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Black Holes and Divine Revelation

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Growing up with Superman comics, Hollywood movies and Greek mythology can give you a distorted idea of the spiritual world. Colorful heroes with flashy powers hurl villains into the Phantom Zone, and a plucky bard with a fancy lyres can sing his way into hell to rescue his bride, if only he doesn’t look back.

This models the afterlife as a distant but reachable part of the natural world. The word “supernatural” gets tossed around without force, because there are rules for breaking the rules: like warp drive breaking the laws of motion or the cheat codes to the Matrix, you can hack your way into and out of the afterlife.

But spirituality is not magic, and prayers aren’t spells. While I’ve argued “spirit” isn’t strictly necessary for the practice of Christianity, most theologians would agree that the supernatural realm is a reflection of the grander reality of God and operates on His will – not a set of rules that could be manipulated by Man.

Even the idea of the “afterlife” isn’t necessary. We’re waiting in hope for bodily resurrection. We die, and stay dead, yet our essences live on in the mind of God, to be resurrected in a future world which outstrips even our boldest imaginations (though C. S. Lewis sure tried in The Great Divorce and The Last Battle).

Death, in this view, is a one-way trajectory. It isn’t likely that people are going to and returning from the afterlife, no matter how many tunnels of light are reported by hypoxia patients, because the afterlife is not a quasi-physical realm to be hacked into, but a future physical state accompanied by spiritual perfection.

So if no-one’s come back from Heaven to tell us about the afterlife, how do we know to seek it?

This is not trivial for someone who teaches robots to learn. In reinforcement learning, we model decision making as Markov decision processes, a mathematical formalism in which we choose actions in states to receive rewards, and use the rewards to estimate the values of those actions to make better choices.

But if no-one has returned from a visit to the state of the afterlife, how can we estimate the reward? One typical way around this dilemma is imitation learning: the trajectories of one agent can be used to inform another agent, granting it knowledge of the rewards in states that it cannot visit.

That agent might be human, or another, more skilled robot. You can imagine it as an army of robots with walkie-talkies trying to cross a minefield: as long as they keep radioing back what they’ve observed, the other robots can use that information to guide their own paths, continuing to improve.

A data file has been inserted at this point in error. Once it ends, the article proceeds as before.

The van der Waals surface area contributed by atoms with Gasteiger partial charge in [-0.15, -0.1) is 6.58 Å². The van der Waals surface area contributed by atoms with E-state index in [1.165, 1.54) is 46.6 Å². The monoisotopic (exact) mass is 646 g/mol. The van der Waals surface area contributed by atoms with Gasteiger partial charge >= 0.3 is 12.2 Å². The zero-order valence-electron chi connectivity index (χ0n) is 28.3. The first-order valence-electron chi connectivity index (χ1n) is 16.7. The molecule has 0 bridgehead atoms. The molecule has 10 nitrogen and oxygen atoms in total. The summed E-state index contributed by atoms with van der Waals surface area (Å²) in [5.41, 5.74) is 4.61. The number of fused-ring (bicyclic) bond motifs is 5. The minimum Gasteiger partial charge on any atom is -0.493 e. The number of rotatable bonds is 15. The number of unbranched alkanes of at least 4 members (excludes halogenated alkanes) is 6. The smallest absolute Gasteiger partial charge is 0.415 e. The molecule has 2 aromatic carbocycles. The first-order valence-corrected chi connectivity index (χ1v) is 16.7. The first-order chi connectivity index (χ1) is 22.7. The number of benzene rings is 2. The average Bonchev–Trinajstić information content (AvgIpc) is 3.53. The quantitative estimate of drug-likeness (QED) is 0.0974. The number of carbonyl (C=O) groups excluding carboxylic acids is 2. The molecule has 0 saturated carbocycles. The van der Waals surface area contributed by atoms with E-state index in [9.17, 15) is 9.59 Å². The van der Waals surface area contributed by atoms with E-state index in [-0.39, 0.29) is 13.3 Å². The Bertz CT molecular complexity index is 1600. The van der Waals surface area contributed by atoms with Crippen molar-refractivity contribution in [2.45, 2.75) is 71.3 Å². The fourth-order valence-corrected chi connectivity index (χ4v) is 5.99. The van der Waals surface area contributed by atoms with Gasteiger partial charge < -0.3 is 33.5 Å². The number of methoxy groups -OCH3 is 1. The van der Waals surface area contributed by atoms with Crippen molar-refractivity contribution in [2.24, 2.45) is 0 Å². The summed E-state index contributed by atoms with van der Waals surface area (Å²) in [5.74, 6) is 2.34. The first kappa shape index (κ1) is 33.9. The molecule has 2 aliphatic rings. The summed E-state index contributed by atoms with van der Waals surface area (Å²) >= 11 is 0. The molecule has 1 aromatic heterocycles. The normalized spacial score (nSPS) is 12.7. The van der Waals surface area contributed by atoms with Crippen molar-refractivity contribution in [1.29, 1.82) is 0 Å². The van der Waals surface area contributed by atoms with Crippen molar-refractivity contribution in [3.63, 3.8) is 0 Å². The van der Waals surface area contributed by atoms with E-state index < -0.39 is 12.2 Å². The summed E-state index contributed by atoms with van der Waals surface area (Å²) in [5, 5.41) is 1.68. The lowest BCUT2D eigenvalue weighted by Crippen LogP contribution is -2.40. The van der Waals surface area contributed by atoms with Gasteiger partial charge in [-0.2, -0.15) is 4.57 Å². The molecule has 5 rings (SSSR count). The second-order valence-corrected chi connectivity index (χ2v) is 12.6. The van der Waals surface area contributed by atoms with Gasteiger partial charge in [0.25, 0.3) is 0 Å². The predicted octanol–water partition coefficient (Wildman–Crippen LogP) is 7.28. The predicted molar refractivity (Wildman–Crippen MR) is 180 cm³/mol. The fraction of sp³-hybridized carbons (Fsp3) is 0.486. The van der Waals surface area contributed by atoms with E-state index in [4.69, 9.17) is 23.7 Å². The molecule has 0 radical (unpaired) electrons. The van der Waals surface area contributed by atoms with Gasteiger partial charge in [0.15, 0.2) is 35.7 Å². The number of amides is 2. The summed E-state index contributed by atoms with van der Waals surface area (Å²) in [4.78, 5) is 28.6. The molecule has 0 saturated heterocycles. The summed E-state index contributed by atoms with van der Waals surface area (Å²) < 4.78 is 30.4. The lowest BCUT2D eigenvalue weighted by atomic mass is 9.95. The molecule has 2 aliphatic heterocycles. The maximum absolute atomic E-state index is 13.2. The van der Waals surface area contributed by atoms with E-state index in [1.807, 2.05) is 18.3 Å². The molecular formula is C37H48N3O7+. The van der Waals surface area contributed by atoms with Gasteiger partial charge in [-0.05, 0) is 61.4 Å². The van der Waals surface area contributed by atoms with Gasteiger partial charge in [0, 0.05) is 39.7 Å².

But we’re back to the same problem again: there’s no radio in the afterlife, no cell service in Heaven.

One-way trajectories like this exist in physics: black holes. Forget the traversable black holes you see in movies from The Black Hole to Star Trek to Interstellar: a real black hole in general relativity is defined as a region of space where trajectories go in, but do not come back out; its boundary is the event horizon.

It’s called the event horizon because no events beyond the horizon affect events outside the horizon. Other than the inexorable pull to suck more world-lines in, no information comes back from the black hole: no reward is recorded for the unvisited states of the Markov decision process.

Death appears to be a black hole, literally and figuratively. We die, remain dead, and are often put in a cold dark place in the ground, communicating nothing back to the world of the living, now on a trajectory beyond the event horizon, heading to that undiscovered country of Shakespeare and Star Trek.

In our robot minefield example, that might be a mine with a radio scrambler, cutting off signals before any other robots could be told not to follow that path. But what if there was someone with a radio who was watching that minefield from above, say a rescue helicopter, signaling down the path from above?

In a world where spirituality is a reflection of the grander reality of God, there’s no magical hack which can give us the ability to communicate with the afterlife. But in a world where every observed particle event has irreducible randomness, God has plenty of room to turn around and contact us.

Like a faster-than-light radio which only works for the Old Ones, we can receive information from God if and only if He chooses to. The Old Testament records many stories of people hearing the voice of God – in dreams, in waking, in writing on the wall, in voices thundering from the heaven, in whispers.

You don’t need to treat the Bible like a fax from God to imagine that the information it contains could be inconceivably precious, a deposit of revelation which could never be received from any amount of human experience. No wonder the Church preserved these books and guarded them so jealously.

But even this sells short the value that we get from God incarnating as Jesus.

Jesus Christ, a human being, provides a direct model of the behavior we should follow, informed by the knowledge of Jesus God, the portion of the Trinity most directly comprehensible by us. This is the best example we could have for imitation learning: a trace of the behavior of a divinely inspired teacher.

No amount of flying around the Earth will bring someone back from the dead; there may very well be “a secret chord that pleases the Lord,” but you can’t sing yourself into the afterlife. Fortunately, the afterlife has already sent an emissary, showing us the behavior we need to model to follow Him there.

-the Centaur

Pictured: Guess who.

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